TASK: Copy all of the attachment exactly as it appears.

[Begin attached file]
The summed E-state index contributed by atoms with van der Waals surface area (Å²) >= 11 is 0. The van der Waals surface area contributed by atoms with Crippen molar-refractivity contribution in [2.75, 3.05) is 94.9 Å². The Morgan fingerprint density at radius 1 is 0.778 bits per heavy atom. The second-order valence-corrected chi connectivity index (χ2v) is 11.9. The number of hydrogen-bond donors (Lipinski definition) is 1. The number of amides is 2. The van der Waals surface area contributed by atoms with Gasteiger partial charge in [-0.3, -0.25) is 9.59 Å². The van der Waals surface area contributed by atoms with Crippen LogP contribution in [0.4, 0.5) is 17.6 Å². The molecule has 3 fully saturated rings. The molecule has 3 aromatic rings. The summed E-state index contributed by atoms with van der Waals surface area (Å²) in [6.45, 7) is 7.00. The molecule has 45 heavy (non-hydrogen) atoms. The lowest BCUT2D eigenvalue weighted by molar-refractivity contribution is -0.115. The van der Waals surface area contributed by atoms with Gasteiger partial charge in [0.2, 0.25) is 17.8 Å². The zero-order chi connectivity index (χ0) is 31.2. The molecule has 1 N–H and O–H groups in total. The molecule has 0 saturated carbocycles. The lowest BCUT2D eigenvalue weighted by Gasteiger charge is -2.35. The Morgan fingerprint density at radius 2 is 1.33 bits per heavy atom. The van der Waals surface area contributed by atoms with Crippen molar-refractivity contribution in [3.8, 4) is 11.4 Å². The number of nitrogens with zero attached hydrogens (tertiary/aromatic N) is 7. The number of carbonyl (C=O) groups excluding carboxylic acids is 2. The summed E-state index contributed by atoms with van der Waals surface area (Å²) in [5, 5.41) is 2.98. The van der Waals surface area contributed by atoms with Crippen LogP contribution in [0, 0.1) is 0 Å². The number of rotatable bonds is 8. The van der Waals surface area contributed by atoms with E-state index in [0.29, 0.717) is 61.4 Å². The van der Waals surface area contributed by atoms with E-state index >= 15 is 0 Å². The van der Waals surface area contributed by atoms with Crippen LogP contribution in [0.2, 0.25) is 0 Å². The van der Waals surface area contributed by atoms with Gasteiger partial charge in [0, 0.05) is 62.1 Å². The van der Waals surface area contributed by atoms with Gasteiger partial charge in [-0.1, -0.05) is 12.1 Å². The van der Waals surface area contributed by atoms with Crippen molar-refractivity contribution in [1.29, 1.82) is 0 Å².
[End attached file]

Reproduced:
The summed E-state index contributed by atoms with van der Waals surface area (Å²) >= 11 is 0. The van der Waals surface area contributed by atoms with Crippen molar-refractivity contribution in [2.75, 3.05) is 94.9 Å². The Morgan fingerprint density at radius 1 is 0.778 bits per heavy atom. The second-order valence-corrected chi connectivity index (χ2v) is 11.9. The number of hydrogen-bond donors (Lipinski definition) is 1. The number of amides is 2. The van der Waals surface area contributed by atoms with Gasteiger partial charge in [-0.3, -0.25) is 9.59 Å². The van der Waals surface area contributed by atoms with Crippen LogP contribution in [0.4, 0.5) is 17.6 Å². The molecule has 3 fully saturated rings. The molecule has 3 aromatic rings. The summed E-state index contributed by atoms with van der Waals surface area (Å²) in [6.45, 7) is 7.00. The molecule has 45 heavy (non-hydrogen) atoms. The lowest BCUT2D eigenvalue weighted by molar-refractivity contribution is -0.115. The van der Waals surface area contributed by atoms with Gasteiger partial charge in [0.2, 0.25) is 17.8 Å². The zero-order chi connectivity index (χ0) is 31.2. The molecule has 1 N–H and O–H groups in total. The molecule has 0 saturated carbocycles. The lowest BCUT2D eigenvalue weighted by Gasteiger charge is -2.35. The Morgan fingerprint density at radius 2 is 1.33 bits per heavy atom. The van der Waals surface area contributed by atoms with Crippen molar-refractivity contribution in [3.8, 4) is 11.4 Å². The number of nitrogens with zero attached hydrogens (tertiary/aromatic N) is 7. The number of carbonyl (C=O) groups excluding carboxylic acids is 2. The summed E-state index contributed by atoms with van der Waals surface area (Å²) in [5, 5.41) is 2.98. The van der Waals surface area contributed by atoms with Crippen LogP contribution in [0, 0.1) is 0 Å². The number of rotatable bonds is 8. The van der Waals surface area contributed by atoms with E-state index in [0.29, 0.717) is 61.4 Å². The van der Waals surface area contributed by atoms with E-state index >= 15 is 0 Å². The van der Waals surface area contributed by atoms with Crippen LogP contribution in [0.2, 0.25) is 0 Å². The van der Waals surface area contributed by atoms with Gasteiger partial charge in [0, 0.05) is 62.1 Å². The van der Waals surface area contributed by atoms with Gasteiger partial charge in [-0.1, -0.05) is 12.1 Å². The van der Waals surface area contributed by atoms with Crippen molar-refractivity contribution in [1.29, 1.82) is 0 Å².